Almost out of topic, but I’ve seen several people proposing to remove ScIDE, and I can’t find any good reason to do so (but moving it as an optional tool when advanced users don’t need it would be good indeed).
As a self-taught programmer (who studied literature, then music, and almost never touched a computer till mid twenties), I was really happy to use ScIDE at some point. The first contact I had with an IDE was Sonic-Pi, and it only had auto-completion and integrated documentation. But I was really happy it had that. It was new to me. Then, when I discovered ScIDE, that was my first contact with a complicated IDE that allowed me to get deeper into code manipulation. Now that I’ve discovered Emacs and equivalent, yeah, that’s even more powerful and everything. But it took me time to understand what it really allows.
Many people in this forum are powerusers (and almost superpowerusers, I’d say). I think they don’t see the pedagogic quality SuperCollider is made of anymore, because it’s long behind them. But ScIDE is really good for beginners. This tool works really well for students that are novice in code, and do not have access to programming courses (e.g. art students in my town). It lacks advanced features because it retains simplicity. And that’s what those users need to get started.
Also, jrsurge has mentioned interest into maintaining it, and so do I even if I lack the technical competences for now.
Since we’re discussing inclusivity, I think we should also consider the technical knowledge as part of the accessibility problem, and I’d like to point out that ScIDE seems, at least to me, to be designed in that way.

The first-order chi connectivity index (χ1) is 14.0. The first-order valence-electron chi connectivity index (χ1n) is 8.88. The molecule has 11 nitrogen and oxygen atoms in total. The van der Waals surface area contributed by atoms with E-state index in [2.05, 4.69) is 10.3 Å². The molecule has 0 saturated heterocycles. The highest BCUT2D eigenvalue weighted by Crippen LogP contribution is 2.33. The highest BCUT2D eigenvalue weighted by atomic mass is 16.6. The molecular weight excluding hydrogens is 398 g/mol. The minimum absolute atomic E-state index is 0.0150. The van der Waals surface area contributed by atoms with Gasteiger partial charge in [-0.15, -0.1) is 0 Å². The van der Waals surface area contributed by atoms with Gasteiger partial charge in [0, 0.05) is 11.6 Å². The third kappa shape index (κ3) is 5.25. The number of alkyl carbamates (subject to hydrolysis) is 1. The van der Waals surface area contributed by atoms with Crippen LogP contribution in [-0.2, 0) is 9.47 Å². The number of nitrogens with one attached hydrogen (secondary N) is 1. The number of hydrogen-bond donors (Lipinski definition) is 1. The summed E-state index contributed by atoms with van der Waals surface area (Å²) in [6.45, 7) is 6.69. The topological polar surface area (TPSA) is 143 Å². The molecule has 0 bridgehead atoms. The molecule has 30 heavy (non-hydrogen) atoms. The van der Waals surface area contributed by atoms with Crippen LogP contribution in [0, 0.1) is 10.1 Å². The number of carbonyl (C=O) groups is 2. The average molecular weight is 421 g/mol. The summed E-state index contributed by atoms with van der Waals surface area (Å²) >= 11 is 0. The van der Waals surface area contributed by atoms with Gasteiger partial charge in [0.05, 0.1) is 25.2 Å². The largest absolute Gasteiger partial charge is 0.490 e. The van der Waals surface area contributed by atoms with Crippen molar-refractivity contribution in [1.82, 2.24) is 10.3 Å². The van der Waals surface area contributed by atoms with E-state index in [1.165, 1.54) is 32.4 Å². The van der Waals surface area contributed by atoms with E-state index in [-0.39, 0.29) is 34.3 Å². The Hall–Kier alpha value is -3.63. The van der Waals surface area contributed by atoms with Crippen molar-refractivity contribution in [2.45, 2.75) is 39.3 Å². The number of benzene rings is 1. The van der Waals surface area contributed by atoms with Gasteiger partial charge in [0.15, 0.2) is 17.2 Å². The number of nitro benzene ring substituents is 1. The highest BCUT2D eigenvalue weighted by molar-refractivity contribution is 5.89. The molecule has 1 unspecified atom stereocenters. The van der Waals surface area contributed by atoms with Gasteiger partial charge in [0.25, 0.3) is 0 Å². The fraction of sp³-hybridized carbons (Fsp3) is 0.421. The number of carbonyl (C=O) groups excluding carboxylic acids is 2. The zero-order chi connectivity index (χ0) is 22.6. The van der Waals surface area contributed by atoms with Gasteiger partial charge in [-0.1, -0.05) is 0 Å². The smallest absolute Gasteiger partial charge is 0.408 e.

Back to the original topic, I think for now the quickest solution is to have a specific setup for the person. Maybe a Vim/Emacs setup, for example, would be easy to configure, and easy to read due the text-only nature of those editors ? I fear I lack the competence to answer this question in a smart manner…
Having feedback from her experience would be helpful for us to understand what we didn’t think about in the first place.
And documenting the setup you are going to use online might be at least something to have if the situation happens again ?
For SC, in the future, I think we should list disabilities that interfere with the software usage, and see if we have a way to negate or reduce them.
Simplest example I can think of is to implement a colour-blind mode, which would be the default setting, so that syntax colouration/visual feedback/etc only use colours that are distinguishable by colour-blind people. Nowadays, most video-games include this option, for example.
Best thing to do would be to have a menu on top of the editor, which allows to quickly and easily select a list of pathologies, that adapts the interface automatically according to the needs.
I once saw a presentation about a software that ingested websites, and added such an automatic menu, which would change fonts automatically for dyslexic persons, etc. It could also render a low carbon footprint version of the site automatically. But I think such software aren’t free to copy…
Accessibility are usually defined by legal norms. We should find such documents, then point out everything we don’t do according to the norm, and implement solutions until the norm is respected. That’s a huge work tho.